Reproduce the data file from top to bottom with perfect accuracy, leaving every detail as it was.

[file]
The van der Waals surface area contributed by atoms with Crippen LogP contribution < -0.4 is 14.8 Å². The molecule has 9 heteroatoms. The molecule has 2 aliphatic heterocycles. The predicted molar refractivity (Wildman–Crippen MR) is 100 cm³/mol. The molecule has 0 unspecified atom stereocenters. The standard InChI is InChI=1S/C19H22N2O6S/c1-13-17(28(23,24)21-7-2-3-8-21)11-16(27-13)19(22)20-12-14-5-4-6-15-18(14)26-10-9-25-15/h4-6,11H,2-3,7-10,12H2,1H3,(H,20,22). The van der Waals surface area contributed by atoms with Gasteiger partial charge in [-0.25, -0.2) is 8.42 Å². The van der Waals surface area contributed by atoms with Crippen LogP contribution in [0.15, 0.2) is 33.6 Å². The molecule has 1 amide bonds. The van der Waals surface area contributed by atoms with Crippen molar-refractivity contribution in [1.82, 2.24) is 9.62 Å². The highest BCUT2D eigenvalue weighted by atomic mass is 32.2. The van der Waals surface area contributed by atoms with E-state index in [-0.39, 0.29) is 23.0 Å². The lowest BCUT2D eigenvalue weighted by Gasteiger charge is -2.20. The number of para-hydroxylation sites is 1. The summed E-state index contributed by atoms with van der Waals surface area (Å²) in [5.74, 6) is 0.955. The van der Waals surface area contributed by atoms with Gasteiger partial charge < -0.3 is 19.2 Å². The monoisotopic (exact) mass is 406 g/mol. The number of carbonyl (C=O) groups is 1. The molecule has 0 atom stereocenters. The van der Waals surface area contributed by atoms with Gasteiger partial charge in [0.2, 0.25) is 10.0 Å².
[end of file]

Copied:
The van der Waals surface area contributed by atoms with Crippen LogP contribution < -0.4 is 14.8 Å². The molecule has 9 heteroatoms. The molecule has 2 aliphatic heterocycles. The predicted molar refractivity (Wildman–Crippen MR) is 100 cm³/mol. The molecule has 0 unspecified atom stereocenters. The standard InChI is InChI=1S/C19H22N2O6S/c1-13-17(28(23,24)21-7-2-3-8-21)11-16(27-13)19(22)20-12-14-5-4-6-15-18(14)26-10-9-25-15/h4-6,11H,2-3,7-10,12H2,1H3,(H,20,22). The van der Waals surface area contributed by atoms with Gasteiger partial charge in [-0.25, -0.2) is 8.42 Å². The van der Waals surface area contributed by atoms with Crippen LogP contribution in [0.15, 0.2) is 33.6 Å². The molecule has 1 amide bonds. The van der Waals surface area contributed by atoms with Crippen molar-refractivity contribution in [1.82, 2.24) is 9.62 Å². The highest BCUT2D eigenvalue weighted by atomic mass is 32.2. The van der Waals surface area contributed by atoms with E-state index in [-0.39, 0.29) is 23.0 Å². The lowest BCUT2D eigenvalue weighted by Gasteiger charge is -2.20. The number of para-hydroxylation sites is 1. The summed E-state index contributed by atoms with van der Waals surface area (Å²) in [5.74, 6) is 0.955. The van der Waals surface area contributed by atoms with Gasteiger partial charge < -0.3 is 19.2 Å². The monoisotopic (exact) mass is 406 g/mol. The number of carbonyl (C=O) groups is 1. The molecule has 0 atom stereocenters. The van der Waals surface area contributed by atoms with Gasteiger partial charge in [0.2, 0.25) is 10.0 Å².